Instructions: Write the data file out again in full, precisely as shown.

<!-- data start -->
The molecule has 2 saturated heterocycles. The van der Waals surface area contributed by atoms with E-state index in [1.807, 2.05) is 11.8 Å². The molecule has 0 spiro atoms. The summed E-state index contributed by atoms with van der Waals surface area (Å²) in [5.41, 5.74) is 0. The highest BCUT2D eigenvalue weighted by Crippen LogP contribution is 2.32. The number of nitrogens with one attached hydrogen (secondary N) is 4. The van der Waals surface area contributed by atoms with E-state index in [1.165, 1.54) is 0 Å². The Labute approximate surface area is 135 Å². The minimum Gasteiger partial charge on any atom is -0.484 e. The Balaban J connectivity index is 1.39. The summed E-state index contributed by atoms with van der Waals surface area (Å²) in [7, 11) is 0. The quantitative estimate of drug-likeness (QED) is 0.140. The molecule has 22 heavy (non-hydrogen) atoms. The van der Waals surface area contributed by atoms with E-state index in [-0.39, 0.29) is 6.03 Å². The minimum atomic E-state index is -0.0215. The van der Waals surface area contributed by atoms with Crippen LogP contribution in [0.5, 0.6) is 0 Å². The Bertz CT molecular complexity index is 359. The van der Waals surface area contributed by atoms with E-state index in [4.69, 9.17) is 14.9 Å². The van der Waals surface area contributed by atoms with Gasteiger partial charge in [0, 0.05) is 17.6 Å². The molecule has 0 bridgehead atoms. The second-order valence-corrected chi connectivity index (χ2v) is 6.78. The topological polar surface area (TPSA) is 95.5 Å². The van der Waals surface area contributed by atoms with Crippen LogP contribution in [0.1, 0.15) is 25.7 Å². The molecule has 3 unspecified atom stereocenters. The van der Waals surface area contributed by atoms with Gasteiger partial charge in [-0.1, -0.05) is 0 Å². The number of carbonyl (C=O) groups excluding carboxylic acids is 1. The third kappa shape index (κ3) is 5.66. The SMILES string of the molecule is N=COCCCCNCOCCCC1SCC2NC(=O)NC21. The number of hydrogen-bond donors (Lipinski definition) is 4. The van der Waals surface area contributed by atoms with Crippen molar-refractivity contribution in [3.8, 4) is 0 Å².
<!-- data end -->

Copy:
The molecule has 2 saturated heterocycles. The van der Waals surface area contributed by atoms with E-state index in [1.807, 2.05) is 11.8 Å². The molecule has 0 spiro atoms. The summed E-state index contributed by atoms with van der Waals surface area (Å²) in [5.41, 5.74) is 0. The highest BCUT2D eigenvalue weighted by Crippen LogP contribution is 2.32. The number of nitrogens with one attached hydrogen (secondary N) is 4. The van der Waals surface area contributed by atoms with E-state index in [1.165, 1.54) is 0 Å². The Labute approximate surface area is 135 Å². The minimum Gasteiger partial charge on any atom is -0.484 e. The Balaban J connectivity index is 1.39. The summed E-state index contributed by atoms with van der Waals surface area (Å²) in [7, 11) is 0. The quantitative estimate of drug-likeness (QED) is 0.140. The molecule has 22 heavy (non-hydrogen) atoms. The van der Waals surface area contributed by atoms with E-state index in [-0.39, 0.29) is 6.03 Å². The minimum atomic E-state index is -0.0215. The van der Waals surface area contributed by atoms with Crippen LogP contribution in [0.5, 0.6) is 0 Å². The Bertz CT molecular complexity index is 359. The van der Waals surface area contributed by atoms with E-state index in [4.69, 9.17) is 14.9 Å². The van der Waals surface area contributed by atoms with Gasteiger partial charge in [0, 0.05) is 17.6 Å². The molecule has 0 bridgehead atoms. The second-order valence-corrected chi connectivity index (χ2v) is 6.78. The topological polar surface area (TPSA) is 95.5 Å². The van der Waals surface area contributed by atoms with Crippen LogP contribution in [0.1, 0.15) is 25.7 Å². The molecule has 3 unspecified atom stereocenters. The van der Waals surface area contributed by atoms with Gasteiger partial charge in [-0.1, -0.05) is 0 Å². The number of carbonyl (C=O) groups excluding carboxylic acids is 1. The third kappa shape index (κ3) is 5.66. The SMILES string of the molecule is N=COCCCCNCOCCCC1SCC2NC(=O)NC21. The number of hydrogen-bond donors (Lipinski definition) is 4. The van der Waals surface area contributed by atoms with Crippen molar-refractivity contribution in [3.8, 4) is 0 Å².